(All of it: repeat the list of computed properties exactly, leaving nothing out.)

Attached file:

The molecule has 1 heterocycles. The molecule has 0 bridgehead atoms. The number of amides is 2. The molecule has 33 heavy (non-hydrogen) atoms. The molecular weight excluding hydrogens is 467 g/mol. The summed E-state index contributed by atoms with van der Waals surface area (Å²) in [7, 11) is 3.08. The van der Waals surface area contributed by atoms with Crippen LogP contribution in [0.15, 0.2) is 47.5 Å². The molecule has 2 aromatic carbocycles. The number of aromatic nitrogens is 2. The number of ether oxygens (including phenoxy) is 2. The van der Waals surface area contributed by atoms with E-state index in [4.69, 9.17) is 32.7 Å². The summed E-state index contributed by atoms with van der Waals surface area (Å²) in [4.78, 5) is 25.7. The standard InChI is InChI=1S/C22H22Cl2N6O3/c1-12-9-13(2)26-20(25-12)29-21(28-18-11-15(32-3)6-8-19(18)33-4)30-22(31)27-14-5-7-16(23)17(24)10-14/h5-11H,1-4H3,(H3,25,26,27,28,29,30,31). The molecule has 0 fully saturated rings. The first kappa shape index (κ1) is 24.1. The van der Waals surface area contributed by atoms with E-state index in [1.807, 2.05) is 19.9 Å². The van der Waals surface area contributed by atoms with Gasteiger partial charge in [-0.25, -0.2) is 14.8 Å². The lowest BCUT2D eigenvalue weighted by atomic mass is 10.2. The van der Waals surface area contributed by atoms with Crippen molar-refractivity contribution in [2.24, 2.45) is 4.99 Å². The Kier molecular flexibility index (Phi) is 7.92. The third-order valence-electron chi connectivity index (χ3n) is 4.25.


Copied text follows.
The molecule has 1 heterocycles. The molecule has 0 bridgehead atoms. The number of amides is 2. The molecule has 33 heavy (non-hydrogen) atoms. The molecular weight excluding hydrogens is 467 g/mol. The summed E-state index contributed by atoms with van der Waals surface area (Å²) in [7, 11) is 3.08. The van der Waals surface area contributed by atoms with Crippen LogP contribution in [0.15, 0.2) is 47.5 Å². The molecule has 2 aromatic carbocycles. The number of aromatic nitrogens is 2. The number of ether oxygens (including phenoxy) is 2. The van der Waals surface area contributed by atoms with E-state index in [4.69, 9.17) is 32.7 Å². The summed E-state index contributed by atoms with van der Waals surface area (Å²) in [4.78, 5) is 25.7. The standard InChI is InChI=1S/C22H22Cl2N6O3/c1-12-9-13(2)26-20(25-12)29-21(28-18-11-15(32-3)6-8-19(18)33-4)30-22(31)27-14-5-7-16(23)17(24)10-14/h5-11H,1-4H3,(H3,25,26,27,28,29,30,31). The molecule has 0 fully saturated rings. The first kappa shape index (κ1) is 24.1. The van der Waals surface area contributed by atoms with E-state index in [1.807, 2.05) is 19.9 Å². The van der Waals surface area contributed by atoms with Gasteiger partial charge in [-0.25, -0.2) is 14.8 Å². The lowest BCUT2D eigenvalue weighted by atomic mass is 10.2. The van der Waals surface area contributed by atoms with Crippen molar-refractivity contribution in [2.24, 2.45) is 4.99 Å². The Kier molecular flexibility index (Phi) is 7.92. The third-order valence-electron chi connectivity index (χ3n) is 4.25.